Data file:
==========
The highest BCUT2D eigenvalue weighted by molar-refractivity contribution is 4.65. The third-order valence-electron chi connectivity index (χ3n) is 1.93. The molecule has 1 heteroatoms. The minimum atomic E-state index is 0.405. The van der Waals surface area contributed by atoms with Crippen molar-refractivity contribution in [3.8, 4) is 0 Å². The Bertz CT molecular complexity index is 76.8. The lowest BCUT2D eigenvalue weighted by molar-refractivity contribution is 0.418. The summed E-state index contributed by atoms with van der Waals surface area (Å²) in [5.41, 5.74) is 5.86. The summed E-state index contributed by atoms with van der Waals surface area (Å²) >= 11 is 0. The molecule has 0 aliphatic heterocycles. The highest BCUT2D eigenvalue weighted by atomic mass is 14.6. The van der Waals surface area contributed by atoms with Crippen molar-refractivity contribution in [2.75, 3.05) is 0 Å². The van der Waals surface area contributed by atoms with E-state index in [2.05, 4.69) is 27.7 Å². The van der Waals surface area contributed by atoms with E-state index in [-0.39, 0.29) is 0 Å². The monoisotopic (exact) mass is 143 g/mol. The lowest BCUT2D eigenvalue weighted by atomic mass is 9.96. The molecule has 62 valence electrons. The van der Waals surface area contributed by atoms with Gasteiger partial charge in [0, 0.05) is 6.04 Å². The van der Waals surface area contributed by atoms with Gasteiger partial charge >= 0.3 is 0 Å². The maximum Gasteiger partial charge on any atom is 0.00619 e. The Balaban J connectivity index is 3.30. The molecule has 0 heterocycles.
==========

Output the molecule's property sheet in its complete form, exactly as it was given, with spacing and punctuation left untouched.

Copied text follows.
The highest BCUT2D eigenvalue weighted by molar-refractivity contribution is 4.65. The third-order valence-electron chi connectivity index (χ3n) is 1.93. The molecule has 1 heteroatoms. The minimum atomic E-state index is 0.405. The van der Waals surface area contributed by atoms with Crippen molar-refractivity contribution in [3.8, 4) is 0 Å². The Bertz CT molecular complexity index is 76.8. The lowest BCUT2D eigenvalue weighted by molar-refractivity contribution is 0.418. The summed E-state index contributed by atoms with van der Waals surface area (Å²) in [5.41, 5.74) is 5.86. The summed E-state index contributed by atoms with van der Waals surface area (Å²) >= 11 is 0. The molecule has 0 aliphatic heterocycles. The highest BCUT2D eigenvalue weighted by atomic mass is 14.6. The van der Waals surface area contributed by atoms with Crippen molar-refractivity contribution in [2.75, 3.05) is 0 Å². The van der Waals surface area contributed by atoms with E-state index in [2.05, 4.69) is 27.7 Å². The van der Waals surface area contributed by atoms with E-state index in [-0.39, 0.29) is 0 Å². The monoisotopic (exact) mass is 143 g/mol. The lowest BCUT2D eigenvalue weighted by atomic mass is 9.96. The molecule has 62 valence electrons. The van der Waals surface area contributed by atoms with Gasteiger partial charge in [0, 0.05) is 6.04 Å². The van der Waals surface area contributed by atoms with Gasteiger partial charge >= 0.3 is 0 Å². The maximum Gasteiger partial charge on any atom is 0.00619 e. The Balaban J connectivity index is 3.30. The molecule has 0 heterocycles.